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Flashcards in Retina Deck (28):

What is visual acuity?

the ability to resolve fine detail


What factors limit visual acuity?

neural factors
optical factors


How do we test visual acuity?

recognition of letters on a Snellen or LogMAR chart


What does 6/60 and 6/12 mean?

these individuals can see at 6m what a normal person sees at 60m = legally blind
can see at 6m what a normal person sees at 12m -> needed for driving


What are the optical factors affecting VA?

Pupil size
Clarity of the optical media (ie how transparent the cornea is)
Refractive errors (error in focussing of the light by the eye)


What is scotopic vision? what photoreceptors are most active?

low light levels (ie darkness) RODS are responsible for vision


What are the neural factors affecting VA?



What is photopic vision? what photoreceptors are involved?

vision under well lit conditions -due to CONES


What is the structure of the retina - name the 6 types of neurons involved

Layered structure with 6 types of neurons -> Ganglion cells, Bipolar cells, Horizontal cells, Amacrine Cells, Rods and Cones


What are the photoreceptor cells? where are they located?

Rods & Cones
Located in the last layer of the retina furtherest from the light source.


What are the two synaptic layers of the retina called?

Outer plexiform layer, and Inner plexiform layer


What do Rods do?

function in dim light & provide black and white vision. Only 1 type, Very sensitive and NOT found in the fovea


What do Cones do?

function in well lit conditions and are involved in the perception of colour. 3 Types (red, green, blue), less sensitive and densest in the fovea


Are there more rods or cones in the retina? which ones is bigger?

RODS outnumber Cones 20:1
Cones are bigger


What are the main layers of the retina?

GC layer, Inner plexiform layer, Inner nuclear layer, Outer plexiform layer, outer nuclear layer, Photoreceptor layer, Pigmented epithelium


What is the general pathway through the 6 different neuron types in the retina?

photoreceptors synapse with bipolar cells which synpase with GCs, and HC and AC create lateral interactions at each synapse (HC between Ph +BCs, and AC between BC + GCs)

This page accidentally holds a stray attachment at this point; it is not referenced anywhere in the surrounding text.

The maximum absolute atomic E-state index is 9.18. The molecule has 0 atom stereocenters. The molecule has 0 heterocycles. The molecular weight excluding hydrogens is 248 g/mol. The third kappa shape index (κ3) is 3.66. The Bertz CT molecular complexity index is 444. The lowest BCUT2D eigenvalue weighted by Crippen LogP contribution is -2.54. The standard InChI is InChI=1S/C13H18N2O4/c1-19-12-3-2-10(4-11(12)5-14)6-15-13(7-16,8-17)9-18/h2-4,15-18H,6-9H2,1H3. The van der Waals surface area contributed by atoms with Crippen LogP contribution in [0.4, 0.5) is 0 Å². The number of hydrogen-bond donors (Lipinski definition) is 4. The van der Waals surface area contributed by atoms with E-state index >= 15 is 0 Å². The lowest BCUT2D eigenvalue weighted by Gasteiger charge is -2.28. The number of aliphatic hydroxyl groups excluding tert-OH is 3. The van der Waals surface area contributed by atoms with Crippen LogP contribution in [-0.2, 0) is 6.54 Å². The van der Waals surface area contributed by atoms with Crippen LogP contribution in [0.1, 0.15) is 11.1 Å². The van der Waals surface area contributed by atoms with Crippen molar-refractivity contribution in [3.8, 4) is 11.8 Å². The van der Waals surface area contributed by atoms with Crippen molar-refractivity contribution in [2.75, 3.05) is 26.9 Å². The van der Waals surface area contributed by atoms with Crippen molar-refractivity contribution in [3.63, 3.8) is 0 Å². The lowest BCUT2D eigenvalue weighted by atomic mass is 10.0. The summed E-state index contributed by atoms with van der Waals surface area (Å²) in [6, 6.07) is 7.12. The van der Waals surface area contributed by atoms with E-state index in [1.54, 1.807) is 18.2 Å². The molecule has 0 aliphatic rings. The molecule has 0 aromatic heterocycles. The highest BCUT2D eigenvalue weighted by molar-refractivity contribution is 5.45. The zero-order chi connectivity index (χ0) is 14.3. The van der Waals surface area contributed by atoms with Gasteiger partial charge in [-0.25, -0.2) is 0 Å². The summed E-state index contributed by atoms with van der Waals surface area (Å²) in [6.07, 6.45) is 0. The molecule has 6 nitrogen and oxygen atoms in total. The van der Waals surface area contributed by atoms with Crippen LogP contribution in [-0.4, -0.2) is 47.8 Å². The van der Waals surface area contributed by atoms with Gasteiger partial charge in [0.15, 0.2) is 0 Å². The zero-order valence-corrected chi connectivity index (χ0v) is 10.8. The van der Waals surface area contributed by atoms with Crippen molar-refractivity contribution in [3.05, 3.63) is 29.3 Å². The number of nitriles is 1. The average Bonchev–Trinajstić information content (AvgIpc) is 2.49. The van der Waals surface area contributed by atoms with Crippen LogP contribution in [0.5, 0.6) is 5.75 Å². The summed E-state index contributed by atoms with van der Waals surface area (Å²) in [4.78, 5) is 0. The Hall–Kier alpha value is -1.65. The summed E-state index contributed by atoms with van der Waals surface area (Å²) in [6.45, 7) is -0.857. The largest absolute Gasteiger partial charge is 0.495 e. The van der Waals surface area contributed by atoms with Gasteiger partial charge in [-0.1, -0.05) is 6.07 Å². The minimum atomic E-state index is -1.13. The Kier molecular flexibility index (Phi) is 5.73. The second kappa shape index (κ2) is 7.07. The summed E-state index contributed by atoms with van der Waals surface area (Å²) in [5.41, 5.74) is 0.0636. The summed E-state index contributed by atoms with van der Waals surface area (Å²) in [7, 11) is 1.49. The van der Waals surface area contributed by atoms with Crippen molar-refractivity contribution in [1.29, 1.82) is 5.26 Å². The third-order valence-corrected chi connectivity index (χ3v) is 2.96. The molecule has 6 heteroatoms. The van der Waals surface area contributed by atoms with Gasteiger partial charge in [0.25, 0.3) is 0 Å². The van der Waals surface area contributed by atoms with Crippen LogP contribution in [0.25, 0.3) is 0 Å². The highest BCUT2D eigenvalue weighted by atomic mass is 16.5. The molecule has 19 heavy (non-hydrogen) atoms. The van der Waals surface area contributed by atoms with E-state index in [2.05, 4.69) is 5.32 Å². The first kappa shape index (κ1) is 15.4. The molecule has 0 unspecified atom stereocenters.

How are bipolar cells classified?

10 different types: depending on whether they receive signals from Rods (1 type) or Cones (9 types)


What is the response of BCs when light falls on the retina?

OFF BCs - hyperpolarise
ON BCs - depolarise


How do horizontal cells function?

receive input from and provide input to photoreceptors. use GABA (inhibitory) - respond to light be HYPERPOLARISING


How do Amacrine cells function?

axonless cells that are important for lateral inhibition - release glycine and GABA onto bipolar and GCs


What is unique about the GCs?

only neuron in the retina that fires action potentials, release glutamate


What is the receptive field or a cell?

area of retina that when stimulated with light changes that cell's membrane potential


What are photopigments?

proteins that change conformation when light hits it


What photopigments do Rods contain?



What photopigments do Cones contain?

3 different kinds of cone-opsins


What is the role of Vit A in vision?

Vit A binds opsins (photopigments) -> essentiat for photoreceptor function


What happens to photoreceptors when light hits them?

respond to light with graded changes in membrane potential -> become hyperpolarised -> so they release LESS glutamate released


What is the mechanism by which photoreceptors become hyperpolarised in response to light?

light activates rhodopsin which leads to a siganlling pathway resulting in PDE activation which breaks down cGMP to GMP- stopping the cGMP mediated opening of the Na channel -> this stops Na+ influx into the photoreceptor -> hyperpolarized (more negative)